Following the death of a teenager who fell through thin ice at a Bartholomew County lake Wednesday, Indiana conservation officers are reminding Hoosiers of ways to stay safe around frozen bodies of water. In fact, conservation officer Angie Goldman said her department has a saying about ice safety.
“There is no such thing as safe ice, just safer ice.”
Goldman said ice must be at least three-to-four inches thick before it can support a person’s body weight, and several inches thicker than that before structures or vehicles can be on it. The best way to determine the thickness, she said , is to bring a pick or a shovel and make a hole – or, better still, a few holes.
“The best thing to do is to make several holes in the area. You know, if you’re going to clear an area to ice skate or just to venture out on it. And make sure that the ice is thick all over that area,” she said.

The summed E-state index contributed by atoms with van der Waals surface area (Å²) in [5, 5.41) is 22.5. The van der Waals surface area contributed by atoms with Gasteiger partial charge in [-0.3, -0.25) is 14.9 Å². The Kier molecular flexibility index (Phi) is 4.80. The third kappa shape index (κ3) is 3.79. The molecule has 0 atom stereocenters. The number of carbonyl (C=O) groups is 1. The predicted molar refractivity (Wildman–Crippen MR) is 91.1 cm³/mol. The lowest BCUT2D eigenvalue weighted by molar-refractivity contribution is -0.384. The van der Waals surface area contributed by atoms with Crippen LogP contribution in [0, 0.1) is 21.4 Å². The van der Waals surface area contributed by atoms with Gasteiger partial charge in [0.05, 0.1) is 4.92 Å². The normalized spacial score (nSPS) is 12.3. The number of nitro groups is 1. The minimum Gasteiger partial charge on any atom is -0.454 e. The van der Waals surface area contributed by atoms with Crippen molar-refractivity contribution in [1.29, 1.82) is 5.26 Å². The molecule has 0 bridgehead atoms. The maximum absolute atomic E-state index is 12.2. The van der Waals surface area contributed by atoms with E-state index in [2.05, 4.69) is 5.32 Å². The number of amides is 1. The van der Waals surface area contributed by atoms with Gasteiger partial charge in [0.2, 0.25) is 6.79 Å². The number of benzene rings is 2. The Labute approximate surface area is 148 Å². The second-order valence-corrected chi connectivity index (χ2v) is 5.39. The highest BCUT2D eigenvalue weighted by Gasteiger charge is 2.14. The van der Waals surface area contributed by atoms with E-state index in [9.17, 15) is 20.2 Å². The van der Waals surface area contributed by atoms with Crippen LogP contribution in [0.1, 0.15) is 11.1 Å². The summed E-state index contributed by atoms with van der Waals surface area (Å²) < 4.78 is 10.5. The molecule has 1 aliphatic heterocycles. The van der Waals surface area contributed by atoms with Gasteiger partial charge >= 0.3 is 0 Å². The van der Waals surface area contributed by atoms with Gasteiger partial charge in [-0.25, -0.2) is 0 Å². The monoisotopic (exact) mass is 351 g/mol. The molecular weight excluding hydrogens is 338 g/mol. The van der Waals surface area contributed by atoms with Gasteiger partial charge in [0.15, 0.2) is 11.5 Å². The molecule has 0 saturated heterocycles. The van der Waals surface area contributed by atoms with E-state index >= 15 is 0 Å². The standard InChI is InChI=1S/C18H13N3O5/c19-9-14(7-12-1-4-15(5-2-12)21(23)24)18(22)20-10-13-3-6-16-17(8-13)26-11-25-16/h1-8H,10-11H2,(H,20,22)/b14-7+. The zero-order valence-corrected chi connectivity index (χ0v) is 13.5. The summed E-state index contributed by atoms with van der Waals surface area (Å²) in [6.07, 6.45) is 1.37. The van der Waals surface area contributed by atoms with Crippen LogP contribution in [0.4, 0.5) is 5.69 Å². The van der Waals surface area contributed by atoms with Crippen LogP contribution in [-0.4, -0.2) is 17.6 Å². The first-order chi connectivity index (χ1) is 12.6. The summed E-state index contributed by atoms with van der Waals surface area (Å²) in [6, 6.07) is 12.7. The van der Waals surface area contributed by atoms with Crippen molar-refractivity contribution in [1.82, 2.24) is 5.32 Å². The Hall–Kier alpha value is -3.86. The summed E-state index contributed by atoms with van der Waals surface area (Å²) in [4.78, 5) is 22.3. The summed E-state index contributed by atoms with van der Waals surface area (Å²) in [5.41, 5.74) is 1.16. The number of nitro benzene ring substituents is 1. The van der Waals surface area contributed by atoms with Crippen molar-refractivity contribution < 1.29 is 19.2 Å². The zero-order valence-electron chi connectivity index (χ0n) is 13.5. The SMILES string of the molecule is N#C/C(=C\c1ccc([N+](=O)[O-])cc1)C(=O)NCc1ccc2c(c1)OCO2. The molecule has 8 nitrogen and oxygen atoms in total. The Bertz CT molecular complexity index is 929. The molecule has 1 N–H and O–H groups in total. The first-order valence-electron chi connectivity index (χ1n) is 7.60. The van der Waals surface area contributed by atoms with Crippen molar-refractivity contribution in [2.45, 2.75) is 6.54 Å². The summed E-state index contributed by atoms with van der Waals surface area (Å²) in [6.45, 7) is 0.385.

Goldman advises that any activities which take place on ice are not entered into alone. Additionally, she suggests wearing a life vest under one’s coat, carrying a whistle or some other noisemaker to call for help if the ice breaks and purchasing a small pick to help get hold of the ice should you fall underwater and need to extricate yourself. If someone you’re with falls through the ice, Goldman said it’s important to first call for help and only then attempt to rescue the person in the water. The best way to do that is to offer a rope or a long tree branch to the person in danger and to approach them from the side of the hole through which they fell in, in order to avoid falling in yourself.